Sen. Raphael Warnock (D., Ga.) used a sketchy accounting loophole to rake in more than four times the allowable outside income allowance for senators in 2022, a move experts say doesn’t pass legal muster.
Warnock made $155,000 in 2022 serving as a part-time pastor at the historic Ebenezer Baptist Church in Atlanta, according to his latest financial disclosure. That far exceeds the $30,000 outside income limit for lawmakers in the upper chamber, but the Democratic senator claimed $125,000 of his pastor pay for the year was actually "deferred compensation" for services he rendered to the church before he was sworn into office on Jan. 20, 2021.
There’s just one problem: The "deferred compensation" arrangement seems entirely fabricated. If Warnock’s church truly owed the Democrat $125,000 in unpaid wages earned before he joined the Senate, he should have reported it as an asset in his 2021 financial disclosure, experts say. But Warnock made no mention of any such arrangement in his disclosure that year. Nor is there any reference to any "deferred compensation" arrangement for Warnock or any other employee in Ebenezer Baptist Church’s financial records, according to the church’s audited financial statements for the years ending 2020 and 2021 obtained by the Washington Free Beacon.
To Kendra Arnold, the executive director of the Foundation for Accountability and Civic Trust, the omission of any prior mention of Warnock’s supposed "deferred compensation" arrangement from Ebenezer Baptist Church is problematic and raises the question of whether the Democratic lawmaker wrongly characterized the bulk of his church income in 2022 in a scheme to evade outside income limitations.
"If it was inaccurately reported on his filing and the money was actually earned after he became a senator, then the outside earned income limit would apply," Arnold told the Free Beacon. "In that case the legal issue that would arise (in addition to exceeding the outside income limit) is filing inaccurate or false information on a personal financial disclosure, i.e. wrongly saying it was deferred compensation when it wasn’t."
This wouldn’t be the first time Warnock utilized a creative accounting trick to evade the Senate’s outside income limitation. Warnock reported receiving $120,000 from Ebenezer Baptist Church in 2021, $89,000 of which he claimed to have come in the form of a tax-free "parsonage allowance" that he used to pay for his $1 million Atlanta home.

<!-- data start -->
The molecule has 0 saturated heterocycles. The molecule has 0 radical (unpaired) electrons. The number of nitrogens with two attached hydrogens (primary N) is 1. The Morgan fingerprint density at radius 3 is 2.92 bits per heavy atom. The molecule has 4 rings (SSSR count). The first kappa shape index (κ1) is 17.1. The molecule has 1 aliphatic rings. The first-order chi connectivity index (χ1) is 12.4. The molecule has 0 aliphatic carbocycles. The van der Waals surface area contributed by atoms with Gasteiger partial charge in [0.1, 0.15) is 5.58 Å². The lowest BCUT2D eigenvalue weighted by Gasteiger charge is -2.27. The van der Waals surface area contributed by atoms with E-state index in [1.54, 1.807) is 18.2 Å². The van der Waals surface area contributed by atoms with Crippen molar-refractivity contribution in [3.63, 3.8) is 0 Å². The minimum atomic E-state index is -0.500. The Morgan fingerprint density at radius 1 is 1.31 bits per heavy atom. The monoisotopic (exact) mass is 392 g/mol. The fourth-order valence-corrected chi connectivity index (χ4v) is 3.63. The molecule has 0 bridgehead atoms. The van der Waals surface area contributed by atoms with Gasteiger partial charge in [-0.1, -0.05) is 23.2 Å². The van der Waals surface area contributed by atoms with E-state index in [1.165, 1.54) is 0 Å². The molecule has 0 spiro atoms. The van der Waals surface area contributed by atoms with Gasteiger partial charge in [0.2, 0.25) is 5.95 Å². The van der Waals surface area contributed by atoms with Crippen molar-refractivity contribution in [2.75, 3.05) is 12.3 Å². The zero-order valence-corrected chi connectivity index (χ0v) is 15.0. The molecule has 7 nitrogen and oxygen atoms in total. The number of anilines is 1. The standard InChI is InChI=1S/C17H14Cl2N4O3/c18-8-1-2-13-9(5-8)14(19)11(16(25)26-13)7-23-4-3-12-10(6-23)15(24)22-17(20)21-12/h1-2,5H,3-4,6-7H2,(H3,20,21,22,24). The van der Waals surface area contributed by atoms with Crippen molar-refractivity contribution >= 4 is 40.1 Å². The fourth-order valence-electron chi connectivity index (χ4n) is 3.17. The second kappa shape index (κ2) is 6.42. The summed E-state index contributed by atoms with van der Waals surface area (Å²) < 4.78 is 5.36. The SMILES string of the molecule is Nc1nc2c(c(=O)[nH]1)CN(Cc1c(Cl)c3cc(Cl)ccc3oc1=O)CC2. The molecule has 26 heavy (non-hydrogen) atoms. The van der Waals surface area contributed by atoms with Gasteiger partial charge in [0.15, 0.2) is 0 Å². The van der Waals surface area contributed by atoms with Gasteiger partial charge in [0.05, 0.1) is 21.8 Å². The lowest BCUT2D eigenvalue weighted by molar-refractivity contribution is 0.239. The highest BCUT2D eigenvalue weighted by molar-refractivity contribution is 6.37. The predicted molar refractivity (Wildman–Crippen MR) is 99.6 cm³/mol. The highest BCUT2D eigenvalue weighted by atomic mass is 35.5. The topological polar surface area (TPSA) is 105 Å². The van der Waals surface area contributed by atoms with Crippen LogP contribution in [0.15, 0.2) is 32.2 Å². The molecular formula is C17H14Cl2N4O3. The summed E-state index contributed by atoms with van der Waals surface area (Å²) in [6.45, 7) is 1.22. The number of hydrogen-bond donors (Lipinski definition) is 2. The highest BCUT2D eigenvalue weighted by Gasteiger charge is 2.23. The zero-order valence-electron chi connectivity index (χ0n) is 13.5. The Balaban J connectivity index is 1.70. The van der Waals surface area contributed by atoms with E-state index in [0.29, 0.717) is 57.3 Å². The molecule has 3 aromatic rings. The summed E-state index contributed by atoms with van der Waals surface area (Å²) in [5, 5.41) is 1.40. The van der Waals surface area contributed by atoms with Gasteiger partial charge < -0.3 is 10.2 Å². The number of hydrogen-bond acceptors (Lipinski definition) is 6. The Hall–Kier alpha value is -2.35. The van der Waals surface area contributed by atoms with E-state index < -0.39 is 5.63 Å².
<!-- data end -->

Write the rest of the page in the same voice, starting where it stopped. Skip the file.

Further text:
Warnock’s lucrative financial ties to Ebenezer Baptist Church were a sticking point against the senator as he eked out a narrow victory in his 2022 reelection campaign against Republican Herschel Walker. The church lavished Warnock with his lucrative tax-free housing benefit while it simultaneously owned a low-income pest-infected apartment building in downtown Atlanta that moved to evict disadvantaged residents for trifling amounts of unpaid rent. One resident of the church’s building faced eviction for falling behind on rent by just $28.55, the Free Beacon reported.
Pete McGinnis, the communications director for the Functional Government Initiative, said an investigation is warranted into Warnock’s financial arrangement with Ebenezer Baptist Church.
"We don't know if the newly declared ‘deferred compensation’ was in fact earned prior to becoming a senator and the failure of both the church and Rev. Warnock to disclose it was a mistake, but it certainly deserves investigation," McGinnis told the Free Beacon. "Georgia can hardly handle any more dysfunction these days than it already has."
Warnock’s pastoral pay made up a small portion of the $996,000 the Democratic senator made across all sources in 2022, according to his financial disclosure. Warnock’s Senate salary of $174,000 made up less than one-fifth of his total income. Most of his income came in the form of book royalties, which clocked in at $656,000 in 2022, on top of $11,500 in speaking fees. Senators have no income restrictions for book royalties, and Warnock donated his speaking fees to undesignated charities.
Warnock and Ebenezer Baptist Church did not return requests for comment.